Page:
16. The Tribunal has reasoned that the seized papers are loose papers and not books of accounts. We are unable to appreciate the significance or sequitur of the statement made by the Tribunal. It is not necessary that the seized documents should be in the form of proper books of accounts so that they can be relied upon for the purpose of making additions. They could be in any form, including loose papers on which notings or scribblings have been made. While commenting on the seized documents, the Tribunal contradicted itself by first observing that it cannot be stated that the figures in the papers were the actual investment or the actual sale proceeds and thereafter, in the very next sentence, stating that the seized documents “did give out certain figures regarding the four projects that the assessee had undertaken in the course of his business.” If the seized papers did in fact contain figures relating to the four projects which were admittedly undertaken by the assessee, we do not see how the Tribunal could hold that the Revenue could not rely on the correlation between the position shown by the seized documents and what has been recorded by the assessee in its books of account. The Tribunal does not dispute that there existed a correlation; but it yet held that the correlation alone was not sufficient to make the impugned additions. This observation was sought to be supported by some reasons. We have already summarized them. An examination of those reasons shows that they are far from convincing. The Tribunal held on the basis of the judgment of the Supreme Court in the case of P.R. Metrani (supra) that the presumption about the truth and genuineness of the contents of the seized documents and its handwriting was not available to the Assessing Officer in the course of the assessment proceedings. This position has now been nullified by the retrospective amendment which we have already referred to. Even otherwise, we do not find any merit in the conclusion of the Tribunal that the correlation between the seized material and the books of account, on which reliance was placed by the Assessing Officer, was not sufficient for the purpose of making the additions. V.K. Narang, from whose possession the documents were recovered, was a partner of the assessee – firm and the Tribunal itself observes in paragraph 22 of its order that “it is no doubt true that recovery of document pertaining to the firm from the possession of the partner of a firm is a vital piece of evidence against the firm”. Notwithstanding this observation, the Tribunal proceeded to attach weight to the denial by Narang about any knowledge of the seized documents. It is strange that the Tribunal accepted Narang’s denial as credible, observing at the same time that recovery of documents pertaining to the firm from the possession of the partner of the firm is a vital piece of evidence against the firm. A firm is merely a compendious name given to the partners collectively and when we say that the firm is carrying on the business, what we really mean is that the partners are carrying on the business. The firm and the partners are one and the firm does not have a separate or a distinct personality or existence apart from its partners, except for certain very limited purposes, such as an assessment to income tax or for the purposes of Order XXX Rule 1 of the Code of Civil Procedure. Similarly, the Tribunal has found fault with the Assessing Officer for not examining the other partner S.S. Sodhi in the course of the assessment proceedings of the firm, though he was examined by the investigating authorities with reference to the seized documents. Sodhi had even stated that the documents were in the handwriting of the other partner Narang. In any case, we are unable to approve the approach of the Tribunal to the extent that it has been held by it that the statements made during the search are of no use in the assessment proceedings. What can at best be stated is that the presumption under Section 132(4A) was not available to the Assessing Officer on the basis of the seized documents, but merely because the partners were not examined by the Assessing Officer at the time of the assessment, it cannot be stated that no reliance can be placed on them for the purpose of making additions.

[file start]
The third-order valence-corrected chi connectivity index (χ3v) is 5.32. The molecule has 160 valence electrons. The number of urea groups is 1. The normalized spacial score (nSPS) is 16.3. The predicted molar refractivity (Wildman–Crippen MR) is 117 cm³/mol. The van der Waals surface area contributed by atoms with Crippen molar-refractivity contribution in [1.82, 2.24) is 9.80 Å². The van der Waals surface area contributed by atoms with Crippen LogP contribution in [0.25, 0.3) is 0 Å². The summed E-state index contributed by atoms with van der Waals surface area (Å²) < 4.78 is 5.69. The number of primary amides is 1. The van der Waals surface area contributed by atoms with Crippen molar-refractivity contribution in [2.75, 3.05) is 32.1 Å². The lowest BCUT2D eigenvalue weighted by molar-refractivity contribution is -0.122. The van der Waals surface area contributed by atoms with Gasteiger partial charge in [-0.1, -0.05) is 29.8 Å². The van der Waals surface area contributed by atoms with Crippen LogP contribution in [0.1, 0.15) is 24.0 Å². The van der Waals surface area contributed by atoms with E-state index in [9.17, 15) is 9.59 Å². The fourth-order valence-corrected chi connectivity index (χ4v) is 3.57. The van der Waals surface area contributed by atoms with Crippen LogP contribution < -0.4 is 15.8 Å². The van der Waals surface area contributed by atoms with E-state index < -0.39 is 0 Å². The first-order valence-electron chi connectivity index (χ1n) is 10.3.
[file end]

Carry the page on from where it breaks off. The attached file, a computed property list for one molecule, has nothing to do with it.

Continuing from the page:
17. As to the corroboration sought by the Tribunal in support of the seized documents, it is not an inviolable rule applicable to all situations and to all cases that every seized document should be corroborated before any addition can be made based on it. If calculations and computations have been made in the seized documents in such a manner that its probative value and genuineness cannot be doubted, nothing prevents the Assessing Officer from making additions on the basis of such documents despite the absence of any corroboration. It must be remembered that in such cases it is difficult to obtain corroboration, particularly of the type contemplated by the Tribunal. The Tribunal observed that corroboration could have come in the form of a valuation of the property by the Departmental Valuation Officer or from the purchasers of the property who could have said that they did pay consideration over and above what has been recorded by the assessee in the books of accounts. The valuation of properties can at best be only an estimate. It may not be practical to expect the purchasers of the property to depose against the seller since both of them are party to the same transaction in which on-money is allegedly involved. When documents which are not meant for the eyes of the Revenue are unearthed after undertaking an exercise which involves an intrusion into the privacy of the assessee, it is not permissible to discount the veracity, genuineness and truthfulness of the contents therein for the flimsiest of reasons. It would be proper to insist upon strong evidence in rebuttal of the contents of the documents, particularly after the introduction of Section 292C with retrospective effect from 1.10.1975.